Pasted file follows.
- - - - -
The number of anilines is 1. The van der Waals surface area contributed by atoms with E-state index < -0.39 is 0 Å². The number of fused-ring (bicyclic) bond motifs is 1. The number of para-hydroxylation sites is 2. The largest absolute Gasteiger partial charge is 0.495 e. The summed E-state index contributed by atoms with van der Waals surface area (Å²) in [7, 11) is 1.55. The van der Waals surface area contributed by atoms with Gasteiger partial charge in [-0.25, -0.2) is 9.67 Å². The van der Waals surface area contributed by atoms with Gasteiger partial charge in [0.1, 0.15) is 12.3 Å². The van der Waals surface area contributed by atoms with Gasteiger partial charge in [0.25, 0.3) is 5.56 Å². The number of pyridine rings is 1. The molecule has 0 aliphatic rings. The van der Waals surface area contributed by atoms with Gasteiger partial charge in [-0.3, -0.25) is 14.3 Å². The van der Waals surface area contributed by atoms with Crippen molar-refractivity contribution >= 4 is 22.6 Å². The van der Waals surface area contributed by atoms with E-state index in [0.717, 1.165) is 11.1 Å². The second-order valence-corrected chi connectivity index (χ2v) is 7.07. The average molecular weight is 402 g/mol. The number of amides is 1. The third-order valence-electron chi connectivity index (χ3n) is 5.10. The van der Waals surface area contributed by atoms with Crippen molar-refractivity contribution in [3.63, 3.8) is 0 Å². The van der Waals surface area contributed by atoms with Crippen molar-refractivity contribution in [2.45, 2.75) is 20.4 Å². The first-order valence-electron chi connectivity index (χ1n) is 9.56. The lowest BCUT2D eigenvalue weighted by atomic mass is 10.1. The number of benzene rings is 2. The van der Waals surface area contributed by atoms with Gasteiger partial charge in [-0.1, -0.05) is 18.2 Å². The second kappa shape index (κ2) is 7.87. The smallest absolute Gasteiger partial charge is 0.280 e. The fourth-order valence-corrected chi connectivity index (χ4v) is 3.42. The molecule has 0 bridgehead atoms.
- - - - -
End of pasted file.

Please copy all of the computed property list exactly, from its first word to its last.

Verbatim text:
The number of anilines is 1. The van der Waals surface area contributed by atoms with E-state index < -0.39 is 0 Å². The number of fused-ring (bicyclic) bond motifs is 1. The number of para-hydroxylation sites is 2. The largest absolute Gasteiger partial charge is 0.495 e. The summed E-state index contributed by atoms with van der Waals surface area (Å²) in [7, 11) is 1.55. The van der Waals surface area contributed by atoms with Gasteiger partial charge in [-0.25, -0.2) is 9.67 Å². The van der Waals surface area contributed by atoms with Gasteiger partial charge in [0.1, 0.15) is 12.3 Å². The van der Waals surface area contributed by atoms with Gasteiger partial charge in [0.25, 0.3) is 5.56 Å². The number of pyridine rings is 1. The molecule has 0 aliphatic rings. The van der Waals surface area contributed by atoms with Gasteiger partial charge in [-0.3, -0.25) is 14.3 Å². The van der Waals surface area contributed by atoms with Crippen molar-refractivity contribution >= 4 is 22.6 Å². The van der Waals surface area contributed by atoms with E-state index in [0.717, 1.165) is 11.1 Å². The second-order valence-corrected chi connectivity index (χ2v) is 7.07. The average molecular weight is 402 g/mol. The number of amides is 1. The third-order valence-electron chi connectivity index (χ3n) is 5.10. The van der Waals surface area contributed by atoms with Crippen molar-refractivity contribution in [3.63, 3.8) is 0 Å². The van der Waals surface area contributed by atoms with Crippen molar-refractivity contribution in [2.45, 2.75) is 20.4 Å². The first-order valence-electron chi connectivity index (χ1n) is 9.56. The lowest BCUT2D eigenvalue weighted by atomic mass is 10.1. The number of benzene rings is 2. The van der Waals surface area contributed by atoms with Gasteiger partial charge in [-0.1, -0.05) is 18.2 Å². The second kappa shape index (κ2) is 7.87. The smallest absolute Gasteiger partial charge is 0.280 e. The fourth-order valence-corrected chi connectivity index (χ4v) is 3.42. The molecule has 0 bridgehead atoms.